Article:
ocean acidification

Editor’s note: The following is a letter to the editor submitted in response to SeafoodSource’s coverage of the ocean acidification issue, including the 6 October story “Acidification a growing threat to oysters” and the 1 February story “Ocean acidification: We’re down but not out.” The letter is also posted on the Gloucester Fishermen’s Wives Association website.

The oceans provide food for the world. As fishermen, growers, employers, and participants in the seafood industry, we are gravely concerned about the silent toll that ocean acidification has begun to take on marine resources. Seafood supplies, and our jobs and businesses, depend on healthy oceans.

That’s why we support continuation of the Regional Greenhouse Gas Initiative (RGGI). RGGI helps to reduce carbon dioxide (CO2) emissions from large power plants in the 10 states from Maryland to Maine.

These emissions don’t just foul the air. They mix into the oceans and increase the acidity of seawater. More than 30 billion tons of CO2 poured from the world’s tailpipes, smokestacks and cleared lands in 2009, mostly from burning coal, oil, and gas. In seawater the CO2 forms carbonic acid. The acid depletes the ocean’s rich soup of nutrients that support shellfish, corals, many plankton species and the marine food webs that underpin the world’s seafood supply.

Solid scientific measurements show that the extra acid from billions of tons of CO2 emissions already has changed the oceans, causing a 30 percent increase in the concentration of corrosive hydrogen ions in the ocean’s productive surface waters. Multiple studies and hard experience in the shellfish industry firmly demonstrate that CO2-acidified seawater undercuts growth, reproduction and survival of many species that provide food, livelihoods and recreational fishing for millions of people. Photos show that tiny larvae of hardshell clams dissolve and die within days in the acidified conditions found today in parts of many bays where nutrient loading from freshwater runoff further aggravates this change in seawater chemistry. The increased acidity in the rest of the ocean may already be harmful to some of the seafood species we harvest. A 2009 study at Stonybrook University showed that half as many young hardshell clams survive in seawater under present-day CO2 levels (390 parts per million CO2) when compared to pre-industrial conditions (250 ppm).

Even species that can endure some acidification are likely to suffer from the erosion of their more vulnerable prey and habitat. Among species known to be directly or indirectly vulnerable are lobsters, scallops, oysters, haddock, salmon, squid, krill and corals.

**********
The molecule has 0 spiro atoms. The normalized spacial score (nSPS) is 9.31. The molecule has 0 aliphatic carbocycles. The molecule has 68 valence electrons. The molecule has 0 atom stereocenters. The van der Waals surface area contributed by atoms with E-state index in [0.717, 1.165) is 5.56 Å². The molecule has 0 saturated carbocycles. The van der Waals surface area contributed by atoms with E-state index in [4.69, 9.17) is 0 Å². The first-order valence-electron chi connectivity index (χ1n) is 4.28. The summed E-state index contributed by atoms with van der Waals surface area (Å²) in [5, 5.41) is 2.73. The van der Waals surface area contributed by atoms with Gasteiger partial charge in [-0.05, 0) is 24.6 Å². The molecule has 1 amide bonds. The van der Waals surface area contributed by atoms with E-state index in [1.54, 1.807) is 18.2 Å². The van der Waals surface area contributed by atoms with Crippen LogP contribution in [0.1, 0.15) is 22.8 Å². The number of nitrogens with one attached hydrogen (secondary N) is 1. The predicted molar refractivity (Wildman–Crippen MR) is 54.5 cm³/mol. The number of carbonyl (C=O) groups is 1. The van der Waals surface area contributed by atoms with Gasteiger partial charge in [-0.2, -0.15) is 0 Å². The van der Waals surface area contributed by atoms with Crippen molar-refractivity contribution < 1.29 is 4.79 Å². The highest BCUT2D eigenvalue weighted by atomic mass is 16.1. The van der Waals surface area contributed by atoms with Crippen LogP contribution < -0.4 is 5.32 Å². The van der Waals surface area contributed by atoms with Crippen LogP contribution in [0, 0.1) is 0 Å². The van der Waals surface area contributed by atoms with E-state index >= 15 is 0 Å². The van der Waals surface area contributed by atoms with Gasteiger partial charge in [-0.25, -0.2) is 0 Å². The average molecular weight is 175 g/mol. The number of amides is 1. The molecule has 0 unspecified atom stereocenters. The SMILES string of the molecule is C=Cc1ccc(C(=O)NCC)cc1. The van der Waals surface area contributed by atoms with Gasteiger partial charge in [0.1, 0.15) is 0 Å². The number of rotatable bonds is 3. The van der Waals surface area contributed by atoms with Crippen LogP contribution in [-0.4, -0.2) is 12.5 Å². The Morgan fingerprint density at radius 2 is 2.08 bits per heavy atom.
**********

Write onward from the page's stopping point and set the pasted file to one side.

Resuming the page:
Reducing the emissions that cause this problem is critical if the oceans are to continue producing abundant seafood. By creating cost-effective incentives and limits on coal pollution from utilities, the RGGI program helps to safeguard stable supplies of seafood, and many thousands of jobs in the Northeast.

By any objective measure (and contrary to the overheated rhetoric from some quarters) RGGI works, it does not break the economy, and it does not kill jobs or infringe on freedom. By charging utilities for each ton of CO2 they emit and providing incentives for cleaner power and greater efficiency, RGGI has contributed (along with other factors) to a dramatic 33 percent reduction in CO2 emissions from the region’s electric power plants compared to 2005. Has the region gone broke as a result? Far from it. In fact, RGGI has added so little to retail electric rates that most ratepayers don’t even notice it: the tab amounts to 0.9 percent of retail power bills. And there is good evidence that RGGI has helped to stabilize industrial employment in the Northeast, in part by funding efficiency improvements that make factories more cost competitive, allowing them to keep workers employed.

Seafood is a major engine of jobs and economic activity in the United States and within the RGGI region. From the fish deck to the restaurant table, the business of producing, distributing and serving seafood generates more than USD 68.3 billion annually in the United States, much of it in the populous RGGI region. In New York state alone, a 2001 Sea Grant study estimated that this industry supported more than 100,000 jobs.

The Regional Greenhouse Gas Initiative may not be perfect, but it should be maintained and strengthened, not scrapped. The RGGI system is a useful measure to keep ocean acidification from getting much worse, and that helps protect seafood supplies and jobs. We urge you to support this important program and oppose legislative efforts to scrap it or withdraw from it.

Sincerely,

Dave Cousens
President, Maine Lobstermen’s Association
South Thomaston, Maine

Angela Sanfilippo
President, Gloucester Fishermen’s Wives Association
Gloucester, Mass.

Mike Flanigan
President, Sea View Lobster Corp.
Rye, N.H.

Mark Green, Ph.D
shellfish grower and researcher
Peaks Island, Maine

Ted Hoskins
fisheries and community consultant
Blue Hill, Maine

Bob Baines,
Owner, F/V Thrasher
South Thomaston, Maine

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